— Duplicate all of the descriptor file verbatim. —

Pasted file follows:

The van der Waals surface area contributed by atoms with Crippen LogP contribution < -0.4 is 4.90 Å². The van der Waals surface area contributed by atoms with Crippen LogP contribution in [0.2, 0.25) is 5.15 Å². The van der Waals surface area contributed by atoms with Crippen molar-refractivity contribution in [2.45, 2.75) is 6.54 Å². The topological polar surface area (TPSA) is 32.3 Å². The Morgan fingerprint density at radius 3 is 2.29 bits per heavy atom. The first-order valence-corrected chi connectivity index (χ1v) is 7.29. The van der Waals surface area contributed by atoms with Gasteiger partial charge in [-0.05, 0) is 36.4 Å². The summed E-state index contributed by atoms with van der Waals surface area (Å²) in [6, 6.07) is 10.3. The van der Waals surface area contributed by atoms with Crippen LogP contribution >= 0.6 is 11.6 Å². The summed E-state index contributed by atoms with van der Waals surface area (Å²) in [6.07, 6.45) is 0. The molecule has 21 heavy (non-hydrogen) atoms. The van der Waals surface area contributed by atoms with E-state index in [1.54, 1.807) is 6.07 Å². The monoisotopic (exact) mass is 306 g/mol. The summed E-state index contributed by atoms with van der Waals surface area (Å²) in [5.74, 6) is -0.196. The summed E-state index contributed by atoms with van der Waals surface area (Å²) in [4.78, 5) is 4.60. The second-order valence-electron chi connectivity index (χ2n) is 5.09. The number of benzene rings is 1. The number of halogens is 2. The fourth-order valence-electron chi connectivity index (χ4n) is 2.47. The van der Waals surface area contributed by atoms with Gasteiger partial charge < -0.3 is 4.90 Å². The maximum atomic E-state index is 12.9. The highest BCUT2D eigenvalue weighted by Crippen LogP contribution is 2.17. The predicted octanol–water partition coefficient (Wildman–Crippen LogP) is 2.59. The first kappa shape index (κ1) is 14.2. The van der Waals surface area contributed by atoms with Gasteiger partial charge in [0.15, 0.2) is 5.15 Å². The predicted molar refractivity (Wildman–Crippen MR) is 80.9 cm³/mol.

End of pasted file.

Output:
The van der Waals surface area contributed by atoms with Crippen LogP contribution < -0.4 is 4.90 Å². The van der Waals surface area contributed by atoms with Crippen LogP contribution in [0.2, 0.25) is 5.15 Å². The van der Waals surface area contributed by atoms with Crippen molar-refractivity contribution in [2.45, 2.75) is 6.54 Å². The topological polar surface area (TPSA) is 32.3 Å². The Morgan fingerprint density at radius 3 is 2.29 bits per heavy atom. The first-order valence-corrected chi connectivity index (χ1v) is 7.29. The van der Waals surface area contributed by atoms with Gasteiger partial charge in [-0.05, 0) is 36.4 Å². The summed E-state index contributed by atoms with van der Waals surface area (Å²) in [6, 6.07) is 10.3. The van der Waals surface area contributed by atoms with Crippen LogP contribution >= 0.6 is 11.6 Å². The summed E-state index contributed by atoms with van der Waals surface area (Å²) in [6.07, 6.45) is 0. The molecule has 21 heavy (non-hydrogen) atoms. The van der Waals surface area contributed by atoms with E-state index in [1.54, 1.807) is 6.07 Å². The monoisotopic (exact) mass is 306 g/mol. The summed E-state index contributed by atoms with van der Waals surface area (Å²) in [5.74, 6) is -0.196. The summed E-state index contributed by atoms with van der Waals surface area (Å²) in [4.78, 5) is 4.60. The second-order valence-electron chi connectivity index (χ2n) is 5.09. The number of benzene rings is 1. The number of halogens is 2. The fourth-order valence-electron chi connectivity index (χ4n) is 2.47. The van der Waals surface area contributed by atoms with Gasteiger partial charge < -0.3 is 4.90 Å². The maximum atomic E-state index is 12.9. The highest BCUT2D eigenvalue weighted by Crippen LogP contribution is 2.17. The predicted octanol–water partition coefficient (Wildman–Crippen LogP) is 2.59. The first kappa shape index (κ1) is 14.2. The van der Waals surface area contributed by atoms with Gasteiger partial charge in [0.15, 0.2) is 5.15 Å². The predicted molar refractivity (Wildman–Crippen MR) is 80.9 cm³/mol.